The Day is Not Long Enough

The Day is Not Long Enough

How many minutes do you have in an hour? Or how many hours in a day?

The question sounds absurd, but this is what busy people of today are wishing: “If only there were more hours in a day, or more minutes in an hour, I would have accomplished my task.”

More and more people today are finding their time clogged up with apparently endless activities and responsibilities, and their work lives spinning out of control. No matter how hard they try to get things done, the day is just not long enough!

One wonders how come in olden times people could manage to fill the same amount of time, the same twenty-four hours, with leisure, and never complained about time? In fact they had so much time on their hands that they had to “kill” it! What’s different about nowadays?

Obviously it is not the time that has changed, but the mind. Technology has made us more time-conscious. Chronological time is the same, but psychological time, the mind’s perception of time, has taken a somersault. The modern mind is so tense and tight that it cannot complete allotted tasks in the time given. The tense mind has to budget time and treat it as a resource, giving rise to a whole new science called Time Management. According to a time-management sutra, “Just as a well-run business follows a budget in spending money, an effective businessperson should also follow a budget (or schedule) in spending time.”

But how? Firstly, find out the things that are wasting your time, and these are usually very simple things –– so simple that no one would even think of them as time-wasters –– the inability to say “no” is one of them. Telephone interruptions, postponement… you can make your own list. It may not have occurred to you that not loving the work you do can be a major time-waster. If work is a drag, the mind becomes heavier, decision- making seems to be difficult, and it takes longer to finish the job.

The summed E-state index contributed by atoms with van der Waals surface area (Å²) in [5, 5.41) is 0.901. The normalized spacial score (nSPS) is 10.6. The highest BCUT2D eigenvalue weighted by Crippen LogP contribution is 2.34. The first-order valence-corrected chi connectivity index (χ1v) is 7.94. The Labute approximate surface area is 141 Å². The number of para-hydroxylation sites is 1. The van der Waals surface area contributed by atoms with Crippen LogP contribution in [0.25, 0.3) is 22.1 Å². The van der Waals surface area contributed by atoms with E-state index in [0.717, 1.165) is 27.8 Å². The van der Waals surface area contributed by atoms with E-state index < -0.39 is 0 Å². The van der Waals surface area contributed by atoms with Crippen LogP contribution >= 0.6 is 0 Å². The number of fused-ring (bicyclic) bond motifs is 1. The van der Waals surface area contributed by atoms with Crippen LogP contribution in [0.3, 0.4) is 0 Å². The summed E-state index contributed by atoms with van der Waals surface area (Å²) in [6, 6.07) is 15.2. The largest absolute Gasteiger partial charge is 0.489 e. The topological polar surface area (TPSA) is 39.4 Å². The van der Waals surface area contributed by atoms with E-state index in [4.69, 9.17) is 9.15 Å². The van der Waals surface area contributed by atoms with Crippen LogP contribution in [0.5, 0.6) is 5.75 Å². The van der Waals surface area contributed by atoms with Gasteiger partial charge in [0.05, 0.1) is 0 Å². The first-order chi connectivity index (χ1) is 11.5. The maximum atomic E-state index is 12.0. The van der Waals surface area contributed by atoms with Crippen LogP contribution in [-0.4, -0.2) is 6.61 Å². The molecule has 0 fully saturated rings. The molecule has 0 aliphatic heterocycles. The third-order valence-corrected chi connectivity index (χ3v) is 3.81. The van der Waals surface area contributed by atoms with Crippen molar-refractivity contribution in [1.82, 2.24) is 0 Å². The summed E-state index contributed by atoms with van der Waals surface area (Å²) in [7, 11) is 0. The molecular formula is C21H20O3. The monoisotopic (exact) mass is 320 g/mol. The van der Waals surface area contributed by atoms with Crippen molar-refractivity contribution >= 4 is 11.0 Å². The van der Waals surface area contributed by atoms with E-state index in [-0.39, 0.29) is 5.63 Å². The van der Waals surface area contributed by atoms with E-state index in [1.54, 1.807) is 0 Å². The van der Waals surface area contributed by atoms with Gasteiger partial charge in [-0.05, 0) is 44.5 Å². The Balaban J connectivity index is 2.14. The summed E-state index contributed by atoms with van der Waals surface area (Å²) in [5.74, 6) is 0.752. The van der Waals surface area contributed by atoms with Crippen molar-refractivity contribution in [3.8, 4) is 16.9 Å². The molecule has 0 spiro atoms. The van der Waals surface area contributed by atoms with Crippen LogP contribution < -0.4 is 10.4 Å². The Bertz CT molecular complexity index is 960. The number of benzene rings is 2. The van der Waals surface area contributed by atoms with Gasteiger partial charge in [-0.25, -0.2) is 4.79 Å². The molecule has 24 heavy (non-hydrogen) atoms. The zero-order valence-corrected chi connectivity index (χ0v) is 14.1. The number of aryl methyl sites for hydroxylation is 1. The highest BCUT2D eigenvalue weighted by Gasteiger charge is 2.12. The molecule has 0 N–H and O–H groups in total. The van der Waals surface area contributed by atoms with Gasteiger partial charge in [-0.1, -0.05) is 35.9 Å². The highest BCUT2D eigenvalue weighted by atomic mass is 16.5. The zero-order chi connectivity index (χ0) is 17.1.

The crunch of time is also felt because in this speedier age there seem to be so many more options available to the individual, so many more opportunities, so many more things one can do. There are new skills to be learnt and new avenues to be explored. Plus tremendous pressure to process the information sent by technical gadgets, which has certainly made life more exciting, but it can also be a cause of time-stress.

How to relax this pressure? Osho says, “You will have to go deliberately into meditative moments. If a person is not meditating at least one hour a day, then neurosis will not be accidental, he will create it himself. For one hour he should disappear from the world into his own being. For one hour he should be so alone that nothing penetrates him – no memory, no thought, no imagination; for one hour no content in his consciousness, and that will rejuvenate him and that will refresh him. That will release new sources of energy in him and he will be back in the world, younger, fresher, more able to learn.”1 Working out of this relaxed state of being will help you to see that in fact there is no pressure of time when there is no pressure of your mind, and you will find you can manage your life much more easily.

By Amrit Sadhana

To continue reading and see all available formats of this talk:
1 Osho, The Secret of Secrets, Talk #12 – To Create a Balance

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